15. We have seen this while conducting case studies for our book Santhakumar et al (2016).

16. The (paid) work participation rate of adult females is only 18 percent in 2021: For a discussion on this issue, refer to ILO document. https://​www​.ilo​.org/​w​c​m​s​p​5​/​g​r​o​u​p​s​/​p​u​blic/ — asia/​— ro-bangkok/ — sro-new_delhi/documents/publication/wcms_559102.pdf

17. This is documented by a number of observers, including Naik (undated) who was an integral part of the education policymaking during that era.

18. A comparison with China is notable: China has out-performed India in primary and secondary education along a broad spectrum of access, quality, and delivery indicators. India, on the other hand, enjoys a competitive edge over China in higher education. Recently, India has begun catching up with China in K – 12 education, while China has already overtaken India in terms of the college enrolment and number of graduates.’ Goldman, C. A. Et al (2008) Education and the Asian Surge A Comparison of the Education Systems in India and China, Rand Corporation. https://​www​.rand​.org/​c​o​n​t​e​n​t​/​d​a​m​/​r​a​n​d​/​p​u​b​s​/​o​c​c​a​s​i​o​n​a​l​_​p​a​p​e​r​s​/​2008​/​R​A​N​D​_​O​P​218.pdf (accessed on 4 August 2021).

19. This is noted by different commentators. Refer to the blog by Anjali Taneja who has coauthored the Oxfam International Report. https://​www​.oxfa​min​dia​.org/​b​l​o​g​/​h​o​w​-​c​a​n​-​i​n​d​i​a​s​-​e​d​u​c​a​t​i​o​n​-​s​y​s​t​e​m​-​e​s​c​a​p​e​-​v​i​c​i​o​u​s​-​c​y​c​l​e​-​i​n​e​q​u​a​l​i​t​y​-​a​n​d​-​d​i​s​c​r​i​m​i​n​ation

20. Some of these issues are discussed in ADB. 2004. Report and Recommendation of the President to the Board of Directors: Proposed Loan to the Kingdom of Nepal for the Gender Equality and Empowerment of Women Project. Manila.

21. It can be more pronounced in certain regions. For example, in Mugu only 9.2 percent of females are literate whereas male literacy is about 45.1 percent. Ghimire, Ram. (2005). Education Reforms in Nepal: Rhetoric or Reality. https://​www​.research​gate​.net/​p​u​b​l​i​c​a​t​i​o​n​/​257142350​_​E​d​u​c​a​t​i​o​n​_​R​e​f​o​r​m​s​_​i​n​_​N​e​p​a​l​_​R​h​e​t​o​r​i​c​_​o​r​_​R​e​a​l​i​t​y​/​c​i​t​a​t​i​o​n​/​d​o​w​nload (accessed on 5 August 2021).

22. A number of writings note that the political system in Nepal has not been that interested in making inclusive education an agenda until recently. For example, Bhattachan (2003)..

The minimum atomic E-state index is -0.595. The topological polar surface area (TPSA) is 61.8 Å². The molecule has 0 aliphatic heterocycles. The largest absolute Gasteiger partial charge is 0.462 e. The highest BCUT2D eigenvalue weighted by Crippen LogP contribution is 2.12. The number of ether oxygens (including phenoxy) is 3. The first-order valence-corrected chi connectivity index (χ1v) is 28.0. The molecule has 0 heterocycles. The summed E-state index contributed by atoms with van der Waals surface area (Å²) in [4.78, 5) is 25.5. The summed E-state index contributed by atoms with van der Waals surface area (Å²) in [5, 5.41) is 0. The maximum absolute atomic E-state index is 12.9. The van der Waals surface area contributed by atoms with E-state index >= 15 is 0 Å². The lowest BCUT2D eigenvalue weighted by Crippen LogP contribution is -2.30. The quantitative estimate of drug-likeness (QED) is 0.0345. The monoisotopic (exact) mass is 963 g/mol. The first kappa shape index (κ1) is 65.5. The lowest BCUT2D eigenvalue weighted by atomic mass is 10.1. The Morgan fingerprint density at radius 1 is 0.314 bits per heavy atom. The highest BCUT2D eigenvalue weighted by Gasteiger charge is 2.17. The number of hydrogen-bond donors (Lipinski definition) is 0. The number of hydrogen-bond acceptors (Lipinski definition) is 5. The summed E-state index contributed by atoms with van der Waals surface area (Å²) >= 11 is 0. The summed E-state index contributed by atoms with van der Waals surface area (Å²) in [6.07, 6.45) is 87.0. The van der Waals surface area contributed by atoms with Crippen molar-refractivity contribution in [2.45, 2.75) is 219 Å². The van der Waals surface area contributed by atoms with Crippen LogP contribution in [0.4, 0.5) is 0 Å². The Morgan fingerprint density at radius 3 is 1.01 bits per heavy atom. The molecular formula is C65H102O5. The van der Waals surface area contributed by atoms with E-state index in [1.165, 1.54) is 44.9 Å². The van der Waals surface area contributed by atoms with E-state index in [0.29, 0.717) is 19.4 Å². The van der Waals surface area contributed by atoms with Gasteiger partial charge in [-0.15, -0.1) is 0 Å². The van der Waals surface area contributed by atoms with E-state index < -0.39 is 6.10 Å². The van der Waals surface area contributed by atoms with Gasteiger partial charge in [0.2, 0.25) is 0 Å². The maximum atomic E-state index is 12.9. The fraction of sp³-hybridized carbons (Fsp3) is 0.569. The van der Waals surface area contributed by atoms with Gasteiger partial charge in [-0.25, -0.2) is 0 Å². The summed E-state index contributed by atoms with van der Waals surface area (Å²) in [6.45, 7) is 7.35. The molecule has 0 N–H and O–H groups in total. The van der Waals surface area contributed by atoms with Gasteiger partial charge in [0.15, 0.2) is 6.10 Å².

23. For a review of literature on this issue, refer Bista, M. (2004). Review of Research Literature on Girls’ Education in Nepal. UNESCO Kathmandu series of monographs and working papers No. 3, Kathmandu: UNESCO.

24. Though one college was started in 1918, most of the developments in this regard happened after 1950s. http://​www​.npc​.gov​.np/​i​m​a​g​e​s​/​c​a​t​e​g​o​r​y​/​S​t​u​d​y​-​o​n​-​t​h​e​-​e​f​f​e​c​t​i​v​e​n​e​s​s​-​o​f​-​i​n​v​e​s​t​m​e​n​t​-​i​n​-​h​i​g​h​e​r​-​e​d​u​c​a​t​i​o​n​-​p​r​o​j​e​c​t.pdf (accessed on 3 June 2021)..

25. Even the public universities are compelled to offer courses on a full-fee basis due to inadequate funding from the government. For a discussion of issues in higher education, refer Joshi R D 2018. Higher Education in Nepal, Supporting Aspirations for Prosperity”. Kathmandu. https://​edu4​com​.com/​h​i​g​h​e​r​-​e​d​u​c​a​t​i​o​n​-​i​n​-​n​e​p​a​l​-​s​u​p​p​o​r​t​i​n​g​-​a​s​p​i​r​a​t​i​o​n​s​-​f​o​r​-​p​r​o​s​p​e​rity/ (accessed on 5 August 2021).

26. World Bank (1987) World Development Report 1987, World Bank, Washington, D C.

27. World Bank (1987) World Development Report 1987, World Bank, Washington, DC.

28. Shrestha, P K (2010) Structural Changes and Economic Growth of Nepal, New School for Social Research, New York.

29. The growth rate of the industry is lower in comparison with those of agriculture and services. Bajracharya, S. L. (2014).

30. https://​www​.usaid​.gov/​n​e​p​a​l​/​e​c​o​n​o​m​i​c​-​g​r​o​w​t​h​-​a​n​d​-​trade

31. https://​www​.usaid​.gov/​n​e​p​a​l​/​e​c​o​n​o​m​i​c​-​g​r​o​w​t​h​-​a​n​d​-​trade

32. https://​www​.world​bank​.org/​e​n​/​c​o​u​n​t​r​y​/​n​e​p​a​l​/​p​u​b​l​i​c​a​t​i​o​n​/​n​e​p​a​l​d​e​v​e​l​o​p​m​e​n​t​u​pdate

33. This is not about the share of the GDP and but the absolute amount of resources considering the needs in a mountainous geography

34. NIRT (2016). Nepal Education Sector Analysis. Kathmandu, Nepal.

35. The largest proportion of these children belong to the ethnic community and the so-called schedule caste” groups. A study has shown that ethnic communities like Musahar and Dusadh have literacy rates less than 10%.’ Ghimire, Ram. (2005). Education Reforms in Nepal: Rhetoric or Reality, https://​www​.research​gate​.net/​p​u​b​l​i​c​a​t​i​o​n​/​257142350​_​E​d​u​c​a​t​i​o​n​_​R​e​f​o​r​m​s​_​i​n​_​N​e​p​a​l​_​R​h​e​t​o​r​i​c​_​o​r​_​R​e​a​l​i​t​y​/​c​i​t​a​t​i​o​n​/​d​o​w​nload (accessed on 5 August 2021).

Author

V Santhakumar, Professor, Azim Premji University, Bangalore

Featured photo by Lightscape on Unsplash

This is Part 2 of 6 parts that will be published over the coming weeks.